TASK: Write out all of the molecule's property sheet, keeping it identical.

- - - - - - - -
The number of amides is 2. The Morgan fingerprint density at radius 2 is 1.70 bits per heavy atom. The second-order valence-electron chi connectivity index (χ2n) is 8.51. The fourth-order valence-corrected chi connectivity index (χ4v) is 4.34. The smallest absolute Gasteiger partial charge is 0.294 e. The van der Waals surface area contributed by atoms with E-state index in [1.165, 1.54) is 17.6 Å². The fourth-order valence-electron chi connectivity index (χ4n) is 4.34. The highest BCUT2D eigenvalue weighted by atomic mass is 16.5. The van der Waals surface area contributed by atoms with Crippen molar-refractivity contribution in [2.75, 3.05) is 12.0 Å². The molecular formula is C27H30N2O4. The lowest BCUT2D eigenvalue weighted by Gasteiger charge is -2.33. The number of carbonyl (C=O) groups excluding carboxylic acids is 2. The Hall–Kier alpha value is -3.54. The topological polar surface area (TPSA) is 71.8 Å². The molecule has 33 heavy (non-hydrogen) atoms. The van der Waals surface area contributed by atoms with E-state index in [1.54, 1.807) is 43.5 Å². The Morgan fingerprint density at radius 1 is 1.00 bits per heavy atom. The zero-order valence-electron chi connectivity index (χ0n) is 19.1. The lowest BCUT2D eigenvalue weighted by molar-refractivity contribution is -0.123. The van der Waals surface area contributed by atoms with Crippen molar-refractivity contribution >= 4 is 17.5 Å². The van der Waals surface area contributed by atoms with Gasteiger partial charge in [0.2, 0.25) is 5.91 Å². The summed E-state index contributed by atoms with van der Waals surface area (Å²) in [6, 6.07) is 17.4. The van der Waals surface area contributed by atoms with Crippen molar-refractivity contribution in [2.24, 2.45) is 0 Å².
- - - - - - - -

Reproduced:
The number of amides is 2. The Morgan fingerprint density at radius 2 is 1.70 bits per heavy atom. The second-order valence-electron chi connectivity index (χ2n) is 8.51. The fourth-order valence-corrected chi connectivity index (χ4v) is 4.34. The smallest absolute Gasteiger partial charge is 0.294 e. The van der Waals surface area contributed by atoms with E-state index in [1.165, 1.54) is 17.6 Å². The fourth-order valence-electron chi connectivity index (χ4n) is 4.34. The highest BCUT2D eigenvalue weighted by atomic mass is 16.5. The van der Waals surface area contributed by atoms with Crippen molar-refractivity contribution in [2.75, 3.05) is 12.0 Å². The molecular formula is C27H30N2O4. The lowest BCUT2D eigenvalue weighted by Gasteiger charge is -2.33. The number of carbonyl (C=O) groups excluding carboxylic acids is 2. The Hall–Kier alpha value is -3.54. The topological polar surface area (TPSA) is 71.8 Å². The molecule has 33 heavy (non-hydrogen) atoms. The van der Waals surface area contributed by atoms with E-state index in [1.54, 1.807) is 43.5 Å². The Morgan fingerprint density at radius 1 is 1.00 bits per heavy atom. The zero-order valence-electron chi connectivity index (χ0n) is 19.1. The lowest BCUT2D eigenvalue weighted by molar-refractivity contribution is -0.123. The van der Waals surface area contributed by atoms with Crippen molar-refractivity contribution >= 4 is 17.5 Å². The van der Waals surface area contributed by atoms with Gasteiger partial charge in [0.2, 0.25) is 5.91 Å². The summed E-state index contributed by atoms with van der Waals surface area (Å²) in [6, 6.07) is 17.4. The van der Waals surface area contributed by atoms with Crippen molar-refractivity contribution in [2.24, 2.45) is 0 Å².